Wednesday 28 March 2012

Dancing With Myself: DANA CAMERON interviews DANA CAMERON

Have you heard the news?  There's good rockin' tonight.

The sequel to Pulp Ink is to be published by the wonderful team at Snubnose

So far, we've had a heap of great submissions for Pulp Ink 2.  If you're interested in sending something in, you can follow this link and get onto the typewriter or whatever it is you use.  There's another month yet and there are still a few seats available.

A quick word for Crimes In Southern Indiana.  Ouch, it's good.  Painfully so.  Makes me even happier that I went for the hard-cover.  I'll put down my thoughts when I'm done (spent?), but you really should be buying yourself a copy of this one.

And today's Dance is from Dana Cameron.  Take it away, Dana.

1. You used to write about an archaeologist; you were an archaeologist. Now you write about werewolves, covert operatives, and sociopathic 18th-century tavern-owners. Can we infer that you...?

Infer nothing. I started with what I knew, then started playing around with bigger adventures and darker stories. Grateful as I am to EmmaFielding, my archaeologist sleuth, it would be pretty dull for me if I kept writing about stuff I had lived (professionally, anyway), and not the crazier stuff I can dream up based more loosely on those experiences.

2. There seems to be an emerging theme here: more violence, more dark emotions...

I know, huh? For a long time, I wrote Emma with a very strong sense of right and wrong, and it got her into trouble some might say she could have avoided if she'd been less ethical; very black and white. I wanted to play with characters who had strong moral codes, but of a different nature. Sometimes even two natures: Gerry Steuben is a werewolf, but his family, the Fangborn, fight evil in secret. Jayne, my covert operative (who'll debut in EQMM in June 2012), has a deeply moral sense, but it happens to think that if she has the skills to stop something bad from happening, she should do so, whether she has government sanction or not. Anna Hoyt's only code is to survive in the underworld of 18th-century Boston, at any price. Those gray areas are really interesting for me.

3. So what about the Fangborn? I thought that was just going to be one short story?

TheNight Things Changed” was meant to be a one-off. But I couldn't stop thinking about the Fangborn and that led to “Swing Shift” and “Love Knot,” and a Fangborn novel. Once I got over the idea that I had to conform to someone else's canon of vampire and werewolf lore, I kept looking for where the Fangborn might have inadvertently found their way into human history, in spite of their best efforts to remain hidden.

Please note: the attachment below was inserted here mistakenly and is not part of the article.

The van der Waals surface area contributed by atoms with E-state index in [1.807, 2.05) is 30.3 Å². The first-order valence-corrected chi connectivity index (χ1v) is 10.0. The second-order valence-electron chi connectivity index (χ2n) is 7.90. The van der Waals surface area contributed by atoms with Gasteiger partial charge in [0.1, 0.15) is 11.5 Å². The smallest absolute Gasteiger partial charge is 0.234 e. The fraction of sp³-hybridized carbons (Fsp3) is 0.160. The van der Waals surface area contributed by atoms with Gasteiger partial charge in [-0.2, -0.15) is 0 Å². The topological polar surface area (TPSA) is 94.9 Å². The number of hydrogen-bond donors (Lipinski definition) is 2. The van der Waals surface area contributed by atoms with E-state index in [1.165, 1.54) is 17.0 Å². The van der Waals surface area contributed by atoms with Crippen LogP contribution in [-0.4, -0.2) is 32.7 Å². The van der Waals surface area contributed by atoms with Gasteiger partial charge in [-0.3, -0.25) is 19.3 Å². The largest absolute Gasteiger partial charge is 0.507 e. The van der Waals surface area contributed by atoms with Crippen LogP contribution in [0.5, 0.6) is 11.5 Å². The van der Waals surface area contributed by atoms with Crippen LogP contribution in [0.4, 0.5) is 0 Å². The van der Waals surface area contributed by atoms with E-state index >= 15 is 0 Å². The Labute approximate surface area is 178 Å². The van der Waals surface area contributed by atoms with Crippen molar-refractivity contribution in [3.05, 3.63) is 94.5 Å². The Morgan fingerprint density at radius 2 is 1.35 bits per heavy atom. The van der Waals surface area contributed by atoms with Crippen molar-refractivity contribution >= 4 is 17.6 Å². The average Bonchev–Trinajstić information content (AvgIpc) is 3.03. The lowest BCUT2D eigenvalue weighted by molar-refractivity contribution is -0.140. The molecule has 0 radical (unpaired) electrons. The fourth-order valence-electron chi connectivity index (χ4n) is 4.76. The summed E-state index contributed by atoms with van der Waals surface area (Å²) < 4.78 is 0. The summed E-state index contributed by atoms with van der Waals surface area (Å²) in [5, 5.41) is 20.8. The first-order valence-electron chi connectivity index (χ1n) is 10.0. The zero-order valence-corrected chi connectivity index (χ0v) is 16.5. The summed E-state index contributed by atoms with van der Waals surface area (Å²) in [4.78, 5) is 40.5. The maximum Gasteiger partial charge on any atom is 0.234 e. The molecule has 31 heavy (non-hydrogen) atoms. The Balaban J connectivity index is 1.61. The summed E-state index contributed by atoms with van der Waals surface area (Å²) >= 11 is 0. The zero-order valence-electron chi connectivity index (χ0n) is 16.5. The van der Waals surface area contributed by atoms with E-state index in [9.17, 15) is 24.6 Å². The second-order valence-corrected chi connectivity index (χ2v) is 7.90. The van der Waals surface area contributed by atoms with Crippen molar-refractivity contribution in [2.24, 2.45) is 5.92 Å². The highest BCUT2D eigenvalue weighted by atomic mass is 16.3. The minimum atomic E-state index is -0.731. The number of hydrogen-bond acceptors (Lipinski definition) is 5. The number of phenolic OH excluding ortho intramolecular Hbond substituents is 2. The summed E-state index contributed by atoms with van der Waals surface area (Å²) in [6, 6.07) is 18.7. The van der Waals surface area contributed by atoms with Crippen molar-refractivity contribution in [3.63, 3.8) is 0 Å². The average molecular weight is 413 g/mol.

4. The archaeology thing again?

Well, yeah. You never fully recover from being an archaeologist. You always look at the world from a different perspective, which serves a writer as well. Plus, there are stories of shapeshifters in so many cultures; I really wanted to find a grand, unifying theory to explain that. Fictional, of course, but who doesn't want to rewrite history in her own image?

5. Megalomaniac much? What about the covert operative character?
I really, really wanted a kick-ass, Jason Bourne-type character who was a woman. I'm not a fan of the trope of the woman who only comes to action—and violence—only after her husband and/or family is killed. It seems to me these characters have to be unmade from the traditional role of a woman, before they can be action heroes, and that makes me nuts. I wanted Jayne to be as badass as Bourne or Reacher or Bond, and do what they do, not because she's driven to it, but because she thinks it's right. Also, it's fun to beat the stuffing out of the badguys and get away with it.

6. Okay, now you're worrying me. Quick change of topic: What are you listening to/reading/watching now?

The soundtracks to “Sucker Punch” and “28 Days Later;” I love movie soundtracks and make up playlists for every project I work on. I just finished reading THE ROOK, which was great, and I'm reading BABEL NO MORE, about language super-learners. I look forward to “Justified” every week, and am hoping “Mad Men” will live up to the wait. I've also been watching and rewatching the DVDs of the second season of “Sherlock” until my nose bleeds.

7. So you admit to being a “Cumberbi—?”
Don't say it; I hate that word. But yes, the reboot is incredible and I'll admit to being a little obsessed over this interpretation of the world of Sherlock Holmes.

8. And the actor who plays him?

Well...yes. But, actually, everyone in the cast is so accomplished. And, 

9. There, now. Doesn't it feel better to admit that?

No. And I hate you. Next question.

10. Moving on. What's next?

I'll be toastmaster at Malice Domestic in April —that's going to be a blast, with Jan Burke as the Guest of Honor and Simon Brett as the Lifetime Achievement Honoree. “One Soul at a Time” will appear in EQMM in June, and an Emma Fielding short story, “Mischief in Mesopotamia” is also forthcoming in EQMM. I'm working on a Fangborn novel, and I will be starting a new Anna Hoyt story, soon, and off to Bouchercon and Crime Bake this fall. And before my nosy alter-ego can come up with any other impertinent questions, thank you, Nigel, for inviting me!


  1. Cape Cod Noir? What a great idea!

  2. Having spent so many vacations in Wellfleet I will seek this out.

  3. Glad to hear there will be a PULP INK 2. And a top interview. Thanks.